Following price cuts by its two rivals, Nintendo is expected to reduce the price of its Wii video game system by $50 later this week. The widely expected move could help the company reverse the company’s slowing momentum as it heads into the holiday sales period.
Numerous leaked retail circulars indicate the Wii’s price will fall to $199. This would be the system’s first price change since it was introduced in 2006.
Three years is an extraordinary stretch for a gaming system to go without a price cut — but the Wii is far from a typical system. Nintendo chose to focus on lapsed- and non-gamers this generation, altering the way games are played rather than markedly improving the graphics and features of the previous cycle of video game machines. As a result, the Wii has dramatically outsold the Xbox 360 and PlayStation 3.
Both Sony and Microsoft have cut the retail price of their systems in the past month. Sony introduced a redesigned, slimmer PS3 for $299—condensing their available systems to a single device. The move resulted in a 72 percent month-over-month increase in hardware sales.
Microsoft still offers two models of the Xbox 360—a $199 entry-level system and a system for core gamers, which recently reduced its retail price by $100 to $299.
While Nintendo is far and away the hardware sales leader in the gaming industry, Wii sales are nearly 10 percent off last year’s pace. And, given Sony’s momentum since its price cut, the company’s hands may be tied.
Software sales for the Wii—and the industry in general—have stagnated this year, due to a lack of blockbuster games and the ongoing economic crisis. Even “Wii Sports Resort,” expected to be one of Nintendo’s best selling games this year, got off to a slower start than the company had hoped.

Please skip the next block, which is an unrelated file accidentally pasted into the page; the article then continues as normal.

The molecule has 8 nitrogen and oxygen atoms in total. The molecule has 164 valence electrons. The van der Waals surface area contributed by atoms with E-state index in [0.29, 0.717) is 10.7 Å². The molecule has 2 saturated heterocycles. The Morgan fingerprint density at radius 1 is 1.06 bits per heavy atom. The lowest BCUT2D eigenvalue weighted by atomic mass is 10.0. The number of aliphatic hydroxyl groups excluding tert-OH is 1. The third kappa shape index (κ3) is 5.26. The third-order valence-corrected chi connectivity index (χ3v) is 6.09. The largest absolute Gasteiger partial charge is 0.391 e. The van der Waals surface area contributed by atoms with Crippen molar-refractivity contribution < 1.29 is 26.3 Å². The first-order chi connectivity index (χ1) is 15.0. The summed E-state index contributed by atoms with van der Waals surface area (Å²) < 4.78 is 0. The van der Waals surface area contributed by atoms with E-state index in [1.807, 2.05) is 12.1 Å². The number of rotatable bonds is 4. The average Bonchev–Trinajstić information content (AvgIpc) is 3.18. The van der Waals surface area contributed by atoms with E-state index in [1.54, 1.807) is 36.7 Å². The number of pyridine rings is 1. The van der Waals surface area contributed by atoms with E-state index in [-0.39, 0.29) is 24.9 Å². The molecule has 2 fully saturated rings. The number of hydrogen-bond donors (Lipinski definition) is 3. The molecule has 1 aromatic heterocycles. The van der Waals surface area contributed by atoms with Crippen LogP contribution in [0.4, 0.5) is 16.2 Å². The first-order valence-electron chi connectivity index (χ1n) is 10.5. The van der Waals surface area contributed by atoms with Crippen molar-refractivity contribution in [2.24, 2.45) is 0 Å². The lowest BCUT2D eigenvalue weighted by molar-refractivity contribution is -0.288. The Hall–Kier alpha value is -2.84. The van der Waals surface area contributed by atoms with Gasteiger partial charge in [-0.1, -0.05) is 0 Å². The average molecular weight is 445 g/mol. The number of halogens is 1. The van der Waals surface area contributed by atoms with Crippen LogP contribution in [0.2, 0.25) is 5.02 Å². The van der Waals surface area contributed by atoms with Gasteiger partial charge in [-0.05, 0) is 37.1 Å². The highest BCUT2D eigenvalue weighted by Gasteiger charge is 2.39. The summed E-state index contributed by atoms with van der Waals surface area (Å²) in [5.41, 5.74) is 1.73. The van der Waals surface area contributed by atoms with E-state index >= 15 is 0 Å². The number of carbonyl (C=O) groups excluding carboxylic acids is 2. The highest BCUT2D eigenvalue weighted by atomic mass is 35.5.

Like the moves by Sony and Microsoft, Nintendo’s expected announcement has been a poorly kept secret. Retail circulars from Wal-Mart and Toys R Us that heralded the new price leaked online more than a week ago.
The company had hoped to avoid this action for as long as possible—even going out of its way to squelch industry speculation that it would cut prices.
In June, company president Satoru Iwata noted that while analysts and publishing partners are always pushing for price reductions, the move is not the cure-all many believe it to be.
“People often talk about the price cut as if it’s an almighty weapon,” he said. “The fact of the matter is what a price cut can do is rather limited … At the time of the price cut, we see a momentary spike in sales, but usually that cannot sustain its momentum and [sales] come down to below the price cut level.”
Those momentary spikes can be significant, though. The NPD Group, which tracks game and gaming hardware sales, says that historically, price cuts result in a month-over-month sales increase of anywhere from 40-60 percent.
Even if, as expected, the expected Wii price cuts result in a sales surge, it may not be enough to turn the year around for the gaming industry. Barring a 14 percent increase in sales every month for the rest of the year, 2009 will be the first year since 2004 to fail to post a year-over-year sales increase.